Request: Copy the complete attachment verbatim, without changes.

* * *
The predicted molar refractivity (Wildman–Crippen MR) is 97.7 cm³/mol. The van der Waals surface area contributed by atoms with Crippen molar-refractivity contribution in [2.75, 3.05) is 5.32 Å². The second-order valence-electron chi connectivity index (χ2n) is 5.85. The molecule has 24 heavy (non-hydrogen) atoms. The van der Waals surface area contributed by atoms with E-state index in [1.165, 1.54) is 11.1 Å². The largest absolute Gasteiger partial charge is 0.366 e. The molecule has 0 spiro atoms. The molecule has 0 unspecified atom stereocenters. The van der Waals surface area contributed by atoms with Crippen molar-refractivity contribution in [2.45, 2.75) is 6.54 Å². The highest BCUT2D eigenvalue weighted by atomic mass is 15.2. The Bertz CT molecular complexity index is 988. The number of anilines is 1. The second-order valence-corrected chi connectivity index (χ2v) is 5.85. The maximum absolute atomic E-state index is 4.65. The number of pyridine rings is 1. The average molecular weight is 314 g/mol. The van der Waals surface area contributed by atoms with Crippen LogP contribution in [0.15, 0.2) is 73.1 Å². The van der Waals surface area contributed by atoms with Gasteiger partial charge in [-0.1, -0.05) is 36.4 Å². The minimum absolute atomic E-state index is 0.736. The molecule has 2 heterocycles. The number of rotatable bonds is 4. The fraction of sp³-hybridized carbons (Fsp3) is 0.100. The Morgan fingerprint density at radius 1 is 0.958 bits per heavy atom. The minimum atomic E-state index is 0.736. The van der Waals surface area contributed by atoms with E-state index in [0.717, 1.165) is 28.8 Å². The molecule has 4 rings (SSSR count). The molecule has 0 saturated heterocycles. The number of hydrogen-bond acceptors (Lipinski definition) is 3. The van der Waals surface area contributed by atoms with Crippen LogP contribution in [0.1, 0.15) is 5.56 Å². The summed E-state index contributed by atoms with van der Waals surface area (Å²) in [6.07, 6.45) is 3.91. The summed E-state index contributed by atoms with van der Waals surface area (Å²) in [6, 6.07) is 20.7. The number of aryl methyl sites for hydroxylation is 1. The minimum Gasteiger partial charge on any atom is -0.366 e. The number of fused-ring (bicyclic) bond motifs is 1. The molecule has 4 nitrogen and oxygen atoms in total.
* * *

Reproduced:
The predicted molar refractivity (Wildman–Crippen MR) is 97.7 cm³/mol. The van der Waals surface area contributed by atoms with Crippen molar-refractivity contribution in [2.75, 3.05) is 5.32 Å². The second-order valence-electron chi connectivity index (χ2n) is 5.85. The molecule has 24 heavy (non-hydrogen) atoms. The van der Waals surface area contributed by atoms with E-state index in [1.165, 1.54) is 11.1 Å². The largest absolute Gasteiger partial charge is 0.366 e. The molecule has 0 spiro atoms. The molecule has 0 unspecified atom stereocenters. The van der Waals surface area contributed by atoms with Crippen molar-refractivity contribution in [2.45, 2.75) is 6.54 Å². The highest BCUT2D eigenvalue weighted by atomic mass is 15.2. The Bertz CT molecular complexity index is 988. The number of anilines is 1. The second-order valence-corrected chi connectivity index (χ2v) is 5.85. The maximum absolute atomic E-state index is 4.65. The number of pyridine rings is 1. The average molecular weight is 314 g/mol. The van der Waals surface area contributed by atoms with Crippen LogP contribution in [0.15, 0.2) is 73.1 Å². The van der Waals surface area contributed by atoms with Gasteiger partial charge in [-0.1, -0.05) is 36.4 Å². The minimum absolute atomic E-state index is 0.736. The molecule has 2 heterocycles. The number of rotatable bonds is 4. The fraction of sp³-hybridized carbons (Fsp3) is 0.100. The Morgan fingerprint density at radius 1 is 0.958 bits per heavy atom. The minimum atomic E-state index is 0.736. The van der Waals surface area contributed by atoms with E-state index in [0.717, 1.165) is 28.8 Å². The molecule has 4 rings (SSSR count). The molecule has 0 saturated heterocycles. The number of hydrogen-bond acceptors (Lipinski definition) is 3. The van der Waals surface area contributed by atoms with Crippen LogP contribution in [0.1, 0.15) is 5.56 Å². The summed E-state index contributed by atoms with van der Waals surface area (Å²) in [6.07, 6.45) is 3.91. The summed E-state index contributed by atoms with van der Waals surface area (Å²) in [6, 6.07) is 20.7. The number of aryl methyl sites for hydroxylation is 1. The minimum Gasteiger partial charge on any atom is -0.366 e. The number of fused-ring (bicyclic) bond motifs is 1. The molecule has 4 nitrogen and oxygen atoms in total.